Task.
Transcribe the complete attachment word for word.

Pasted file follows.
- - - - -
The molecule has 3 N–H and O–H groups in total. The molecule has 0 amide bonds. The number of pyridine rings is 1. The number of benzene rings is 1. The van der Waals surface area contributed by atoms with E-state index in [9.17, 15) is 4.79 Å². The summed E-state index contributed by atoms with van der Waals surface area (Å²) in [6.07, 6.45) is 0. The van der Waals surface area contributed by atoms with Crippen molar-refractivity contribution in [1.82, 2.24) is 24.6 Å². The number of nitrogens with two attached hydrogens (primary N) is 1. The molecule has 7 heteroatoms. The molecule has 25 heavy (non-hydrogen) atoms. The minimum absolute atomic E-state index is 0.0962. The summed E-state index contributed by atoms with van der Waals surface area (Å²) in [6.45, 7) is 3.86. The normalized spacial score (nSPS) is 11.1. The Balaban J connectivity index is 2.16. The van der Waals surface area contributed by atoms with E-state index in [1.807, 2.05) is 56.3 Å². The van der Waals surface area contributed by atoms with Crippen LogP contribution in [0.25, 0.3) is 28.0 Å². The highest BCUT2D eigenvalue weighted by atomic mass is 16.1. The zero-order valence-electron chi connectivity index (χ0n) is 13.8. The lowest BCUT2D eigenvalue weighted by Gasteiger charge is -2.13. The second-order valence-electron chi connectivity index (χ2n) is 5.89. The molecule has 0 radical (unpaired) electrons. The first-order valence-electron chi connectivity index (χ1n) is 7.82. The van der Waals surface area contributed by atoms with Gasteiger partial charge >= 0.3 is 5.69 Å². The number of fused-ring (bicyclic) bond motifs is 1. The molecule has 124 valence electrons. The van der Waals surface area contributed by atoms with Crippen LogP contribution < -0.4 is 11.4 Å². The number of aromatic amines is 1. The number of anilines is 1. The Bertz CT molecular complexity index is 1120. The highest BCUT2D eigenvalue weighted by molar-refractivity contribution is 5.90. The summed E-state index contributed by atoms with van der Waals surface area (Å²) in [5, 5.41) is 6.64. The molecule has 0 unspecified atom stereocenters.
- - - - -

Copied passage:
The molecule has 3 N–H and O–H groups in total. The molecule has 0 amide bonds. The number of pyridine rings is 1. The number of benzene rings is 1. The van der Waals surface area contributed by atoms with E-state index in [9.17, 15) is 4.79 Å². The summed E-state index contributed by atoms with van der Waals surface area (Å²) in [6.07, 6.45) is 0. The van der Waals surface area contributed by atoms with Crippen molar-refractivity contribution in [1.82, 2.24) is 24.6 Å². The number of nitrogens with two attached hydrogens (primary N) is 1. The molecule has 7 heteroatoms. The molecule has 25 heavy (non-hydrogen) atoms. The minimum absolute atomic E-state index is 0.0962. The summed E-state index contributed by atoms with van der Waals surface area (Å²) in [6.45, 7) is 3.86. The normalized spacial score (nSPS) is 11.1. The Balaban J connectivity index is 2.16. The van der Waals surface area contributed by atoms with E-state index in [1.807, 2.05) is 56.3 Å². The van der Waals surface area contributed by atoms with Crippen LogP contribution in [0.25, 0.3) is 28.0 Å². The highest BCUT2D eigenvalue weighted by atomic mass is 16.1. The zero-order valence-electron chi connectivity index (χ0n) is 13.8. The lowest BCUT2D eigenvalue weighted by Gasteiger charge is -2.13. The second-order valence-electron chi connectivity index (χ2n) is 5.89. The molecule has 0 radical (unpaired) electrons. The first-order valence-electron chi connectivity index (χ1n) is 7.82. The van der Waals surface area contributed by atoms with Gasteiger partial charge >= 0.3 is 5.69 Å². The number of fused-ring (bicyclic) bond motifs is 1. The molecule has 124 valence electrons. The van der Waals surface area contributed by atoms with Crippen LogP contribution < -0.4 is 11.4 Å². The number of aromatic amines is 1. The number of anilines is 1. The Bertz CT molecular complexity index is 1120. The highest BCUT2D eigenvalue weighted by molar-refractivity contribution is 5.90. The summed E-state index contributed by atoms with van der Waals surface area (Å²) in [5, 5.41) is 6.64. The molecule has 0 unspecified atom stereocenters.